3. Thank you for your comment Nicole. But your doctor is wrong about sodas being high in sodium. A can of diet coke has 56 mg of sodium - that is a mere 2% of your daily limit for sodium - a fairly insignificant amount! Also, I don't recommend using a balloon to mimic the effects of soda on the stomach! Our stomachs are very different from balloons! There is no evidence that foods that increase gas in the intestine increase the amount of foods we eat. In fact, some foods, like fiber, that produce gas in the intestine, actually reduce how much food we eat. So,I really question the scientific validity of the balloon method for studying the effects of diet sodas on how much we eat! Remember, not many doctors are trained in nutrition - so they are not always a good source of nutrition information!

  4. Thank you! I hope to find the basic knowledge I need to know about nutrition by the end of our course. Maybe more weight loss clinics' patient's would be more successful with his/her weight loss if they had a nutritionist on board.
    I stopped drinking diet drinks for a long while because I thought it was making gain weight.

  5. Hi Dr. Kitchin
    Yes he could very well be wrong about diet soda causing hunger and weight gain. What we do know is that everybody has a different metabolism rate at which they burn and/or store calories. As you have already mentioned, there is no proven cause and effect.

  6. Hi Dr Kitchin
    Yes Dr Oz could be wrong about diet soda causing weight gain and hunger. What we ARE sure of is that everbody has a different metabolism rate at which they store and/or burn calories. As you have already mentioned, there is no proven cause and effect. Also, we know that social bias and memory bias could be a factor in the accuracy of the study.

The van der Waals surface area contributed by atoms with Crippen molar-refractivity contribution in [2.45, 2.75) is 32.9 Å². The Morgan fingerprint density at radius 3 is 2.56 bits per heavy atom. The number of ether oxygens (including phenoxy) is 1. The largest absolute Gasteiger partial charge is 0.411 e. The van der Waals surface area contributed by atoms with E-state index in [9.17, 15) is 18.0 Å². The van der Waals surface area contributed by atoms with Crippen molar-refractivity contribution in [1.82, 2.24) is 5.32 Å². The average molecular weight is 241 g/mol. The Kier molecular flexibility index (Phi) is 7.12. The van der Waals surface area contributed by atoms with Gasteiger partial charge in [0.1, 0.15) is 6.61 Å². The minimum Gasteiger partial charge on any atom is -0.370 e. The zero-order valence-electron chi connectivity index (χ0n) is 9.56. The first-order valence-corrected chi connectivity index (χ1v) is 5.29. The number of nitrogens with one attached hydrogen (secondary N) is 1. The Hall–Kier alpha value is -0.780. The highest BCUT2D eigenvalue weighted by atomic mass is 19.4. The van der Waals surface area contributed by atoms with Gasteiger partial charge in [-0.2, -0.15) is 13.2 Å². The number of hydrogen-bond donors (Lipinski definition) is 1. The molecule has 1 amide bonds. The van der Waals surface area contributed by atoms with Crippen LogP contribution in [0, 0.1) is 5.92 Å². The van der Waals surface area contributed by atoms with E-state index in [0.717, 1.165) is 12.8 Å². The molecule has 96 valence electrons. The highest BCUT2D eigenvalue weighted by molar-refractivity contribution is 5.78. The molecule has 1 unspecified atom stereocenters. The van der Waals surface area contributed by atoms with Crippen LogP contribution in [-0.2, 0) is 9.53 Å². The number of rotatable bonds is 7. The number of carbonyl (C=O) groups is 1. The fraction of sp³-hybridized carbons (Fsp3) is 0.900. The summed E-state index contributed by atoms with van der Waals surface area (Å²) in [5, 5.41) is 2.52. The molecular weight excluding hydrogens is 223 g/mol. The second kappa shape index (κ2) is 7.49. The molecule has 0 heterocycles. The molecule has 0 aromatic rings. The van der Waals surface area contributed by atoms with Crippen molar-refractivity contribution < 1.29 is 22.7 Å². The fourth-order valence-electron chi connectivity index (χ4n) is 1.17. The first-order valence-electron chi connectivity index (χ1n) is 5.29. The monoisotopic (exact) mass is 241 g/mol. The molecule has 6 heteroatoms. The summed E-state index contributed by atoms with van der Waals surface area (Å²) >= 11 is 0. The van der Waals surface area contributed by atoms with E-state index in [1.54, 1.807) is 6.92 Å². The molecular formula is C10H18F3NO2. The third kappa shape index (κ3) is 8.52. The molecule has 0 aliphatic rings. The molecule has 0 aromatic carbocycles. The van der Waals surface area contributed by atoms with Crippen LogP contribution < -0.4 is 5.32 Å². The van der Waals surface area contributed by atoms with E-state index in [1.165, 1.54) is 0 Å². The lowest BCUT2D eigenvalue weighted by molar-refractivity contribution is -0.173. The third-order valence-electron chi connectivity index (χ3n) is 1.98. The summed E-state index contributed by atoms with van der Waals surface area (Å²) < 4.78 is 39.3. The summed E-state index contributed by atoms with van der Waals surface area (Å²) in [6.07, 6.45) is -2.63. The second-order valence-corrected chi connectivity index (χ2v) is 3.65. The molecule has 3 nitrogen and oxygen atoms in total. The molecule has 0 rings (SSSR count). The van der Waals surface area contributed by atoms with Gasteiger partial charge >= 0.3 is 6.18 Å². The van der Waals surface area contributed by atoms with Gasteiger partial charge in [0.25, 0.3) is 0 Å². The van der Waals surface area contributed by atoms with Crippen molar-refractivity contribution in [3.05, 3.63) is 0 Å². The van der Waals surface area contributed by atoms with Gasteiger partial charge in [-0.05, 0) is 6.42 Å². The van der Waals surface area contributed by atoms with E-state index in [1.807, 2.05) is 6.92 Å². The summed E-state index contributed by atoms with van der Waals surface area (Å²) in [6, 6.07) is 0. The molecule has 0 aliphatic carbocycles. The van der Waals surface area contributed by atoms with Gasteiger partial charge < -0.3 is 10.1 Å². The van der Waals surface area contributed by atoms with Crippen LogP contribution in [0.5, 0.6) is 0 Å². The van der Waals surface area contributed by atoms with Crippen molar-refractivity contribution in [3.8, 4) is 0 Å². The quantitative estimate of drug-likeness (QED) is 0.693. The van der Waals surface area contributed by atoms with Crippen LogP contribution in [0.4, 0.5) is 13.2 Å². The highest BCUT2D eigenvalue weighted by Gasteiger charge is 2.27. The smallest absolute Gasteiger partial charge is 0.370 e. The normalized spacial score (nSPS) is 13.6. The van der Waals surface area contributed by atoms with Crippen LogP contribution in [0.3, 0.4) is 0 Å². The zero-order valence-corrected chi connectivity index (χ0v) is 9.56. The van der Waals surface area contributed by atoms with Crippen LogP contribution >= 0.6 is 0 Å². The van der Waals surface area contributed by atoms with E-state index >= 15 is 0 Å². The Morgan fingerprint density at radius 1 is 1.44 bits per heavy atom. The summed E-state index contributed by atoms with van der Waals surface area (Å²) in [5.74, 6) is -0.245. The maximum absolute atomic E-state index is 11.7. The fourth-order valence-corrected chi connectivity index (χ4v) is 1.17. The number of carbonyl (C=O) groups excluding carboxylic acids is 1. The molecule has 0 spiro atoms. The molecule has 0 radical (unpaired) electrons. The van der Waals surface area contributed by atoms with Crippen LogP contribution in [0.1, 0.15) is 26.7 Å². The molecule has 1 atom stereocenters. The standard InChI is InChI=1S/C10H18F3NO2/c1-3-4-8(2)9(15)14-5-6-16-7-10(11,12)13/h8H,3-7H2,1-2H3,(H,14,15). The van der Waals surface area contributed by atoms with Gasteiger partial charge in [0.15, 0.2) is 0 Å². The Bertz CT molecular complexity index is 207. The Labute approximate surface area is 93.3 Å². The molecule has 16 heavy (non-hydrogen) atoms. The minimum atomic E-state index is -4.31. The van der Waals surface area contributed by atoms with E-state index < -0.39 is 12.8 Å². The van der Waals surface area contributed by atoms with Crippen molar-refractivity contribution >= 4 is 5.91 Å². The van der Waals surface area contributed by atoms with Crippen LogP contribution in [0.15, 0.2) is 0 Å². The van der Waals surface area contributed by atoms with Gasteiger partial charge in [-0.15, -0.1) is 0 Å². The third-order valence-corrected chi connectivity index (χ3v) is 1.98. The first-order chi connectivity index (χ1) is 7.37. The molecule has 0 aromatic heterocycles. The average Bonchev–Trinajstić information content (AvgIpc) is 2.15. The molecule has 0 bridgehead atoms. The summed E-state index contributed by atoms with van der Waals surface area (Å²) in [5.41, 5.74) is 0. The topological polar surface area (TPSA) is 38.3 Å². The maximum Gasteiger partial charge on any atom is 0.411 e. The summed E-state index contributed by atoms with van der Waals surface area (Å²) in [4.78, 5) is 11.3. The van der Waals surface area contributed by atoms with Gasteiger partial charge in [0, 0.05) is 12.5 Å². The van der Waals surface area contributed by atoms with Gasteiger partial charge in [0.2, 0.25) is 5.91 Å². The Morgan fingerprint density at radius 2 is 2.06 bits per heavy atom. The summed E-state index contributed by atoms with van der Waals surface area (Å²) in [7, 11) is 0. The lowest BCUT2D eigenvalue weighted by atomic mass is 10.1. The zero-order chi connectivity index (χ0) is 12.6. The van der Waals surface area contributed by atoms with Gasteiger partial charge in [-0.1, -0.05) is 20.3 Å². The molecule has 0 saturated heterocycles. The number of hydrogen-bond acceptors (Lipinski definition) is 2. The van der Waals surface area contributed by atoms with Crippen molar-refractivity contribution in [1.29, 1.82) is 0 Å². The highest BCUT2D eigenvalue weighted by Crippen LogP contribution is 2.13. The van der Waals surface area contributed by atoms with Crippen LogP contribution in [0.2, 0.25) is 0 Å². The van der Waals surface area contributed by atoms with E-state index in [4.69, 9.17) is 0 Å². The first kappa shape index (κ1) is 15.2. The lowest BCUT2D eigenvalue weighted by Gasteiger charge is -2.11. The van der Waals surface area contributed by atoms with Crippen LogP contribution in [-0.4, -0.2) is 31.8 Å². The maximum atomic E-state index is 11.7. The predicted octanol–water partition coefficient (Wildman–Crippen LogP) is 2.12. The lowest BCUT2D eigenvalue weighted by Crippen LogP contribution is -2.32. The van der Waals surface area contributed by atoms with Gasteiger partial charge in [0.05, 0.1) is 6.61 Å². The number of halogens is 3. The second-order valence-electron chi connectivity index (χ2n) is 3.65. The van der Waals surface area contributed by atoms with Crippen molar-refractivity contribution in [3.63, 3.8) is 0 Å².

7. Dr. Kitchin,
    Is it possible that diet sodas cause you to feel less full than sugary sodas, and folks consequently drink more of them? Or folks think that because they are diet, they will NOT experience weight gain if they drink more of them? For example, if a normal soda has 200 calories (I'm probably way off, but just for the sake of the example), and a diet soda has 150 calories, but I do not know the actual caloric difference, I may think that I can get away with drinking two diet sodas, thinking that they are the equivalent of one when in fact they add up to quite a bit more (300 calories).
    Kimberly Wendland

  8. Dr. Kitchin,
    I am unsure about this study. I think like previously stated by another classmate, there needs to be more studies and research should not be based off one particular study itself. My particular experience is what has me unsure of the study. I used to drink about three sodas/diet sodas or more a day. After I cut out the sodas and sweet tea I saw a good change in my weight. So was it the sodas causing me to maintain that higher weight? I'm not sure. With my experience I can see how this study would make sense. People also have to consider that these people being observed probably had other things besides diet soda in the whole nine years, like alcohol which can contribute to weight gain.
    Abby Hall